What Was The First Implemented Water Filter?

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The need and purpose of a home water filtration system have changed throughout the years. Whilst initially a necessity to ensure that water did not contain harmful pathogens, filters are now more about purity and having the type of water you want.

However, before complex filtration systems and reverse osmosis, the first effective water filters were the culmination of thousands of years of tests and research.

The first mention of water purity methods comes from the Sanskrit text Sushruta Samhita, one of the first and most important early pieces of medical writing.

It mentions that whilst the primary method of keeping water pure enough to drink is by boiling it, typically under the hot sun, but they also present a method of draining water through sand or gravel to help filter it.

This method would eventually be rediscovered and explored in much greater detail by Sir Francis Bacon, with his discoveries chronicled in Sylva Sylvanum, A Natural History In Ten Centuries.

He wrote of a theory of desalination, quickly disproven, that percolating water through sand would help to purify the water of salt, meaning that seawater could become drinkable.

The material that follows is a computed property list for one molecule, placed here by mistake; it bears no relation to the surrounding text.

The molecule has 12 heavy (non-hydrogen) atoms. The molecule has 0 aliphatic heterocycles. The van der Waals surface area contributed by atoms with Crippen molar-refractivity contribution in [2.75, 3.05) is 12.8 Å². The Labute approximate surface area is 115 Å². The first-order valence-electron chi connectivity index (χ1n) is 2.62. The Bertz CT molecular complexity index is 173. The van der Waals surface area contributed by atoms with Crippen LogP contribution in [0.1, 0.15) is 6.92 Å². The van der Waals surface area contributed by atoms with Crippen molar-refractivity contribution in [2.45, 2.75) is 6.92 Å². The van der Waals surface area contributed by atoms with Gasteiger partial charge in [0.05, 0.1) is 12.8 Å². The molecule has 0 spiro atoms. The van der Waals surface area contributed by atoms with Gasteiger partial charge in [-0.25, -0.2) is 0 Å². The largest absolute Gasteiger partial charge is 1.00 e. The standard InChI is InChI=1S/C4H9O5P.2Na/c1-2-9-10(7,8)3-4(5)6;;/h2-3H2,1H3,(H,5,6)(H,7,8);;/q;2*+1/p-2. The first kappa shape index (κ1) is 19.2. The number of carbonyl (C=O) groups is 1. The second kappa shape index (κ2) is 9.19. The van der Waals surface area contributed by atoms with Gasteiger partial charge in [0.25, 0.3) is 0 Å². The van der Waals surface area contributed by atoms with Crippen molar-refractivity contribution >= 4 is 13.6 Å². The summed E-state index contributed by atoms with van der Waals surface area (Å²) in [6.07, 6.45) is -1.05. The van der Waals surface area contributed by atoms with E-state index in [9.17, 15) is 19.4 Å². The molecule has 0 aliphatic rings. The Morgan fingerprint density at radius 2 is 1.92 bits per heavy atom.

He was completely wrong, but he would create a new interest in sand filtration that would eventually become more important Antoine van Leeuwenhoek and Robert Hooke developed the field of microscopy and began the process of understanding water microbes.

According to the World Health Organisation, the first practical application of a water filter was at a bleachery in Paisley, Scotland. John Gibb, its owner constructed a slow sand filter of his own design in 1804 and would sell off the treated surplus water to the general public.

After this successful implementation, other private water companies would be established using a similar process to Mr Gibb’s, eventually being adopted in 1829 by the Chelsea Water Company to treat water supplied to people in London and was made law by the Metropolis Water Act in 1852.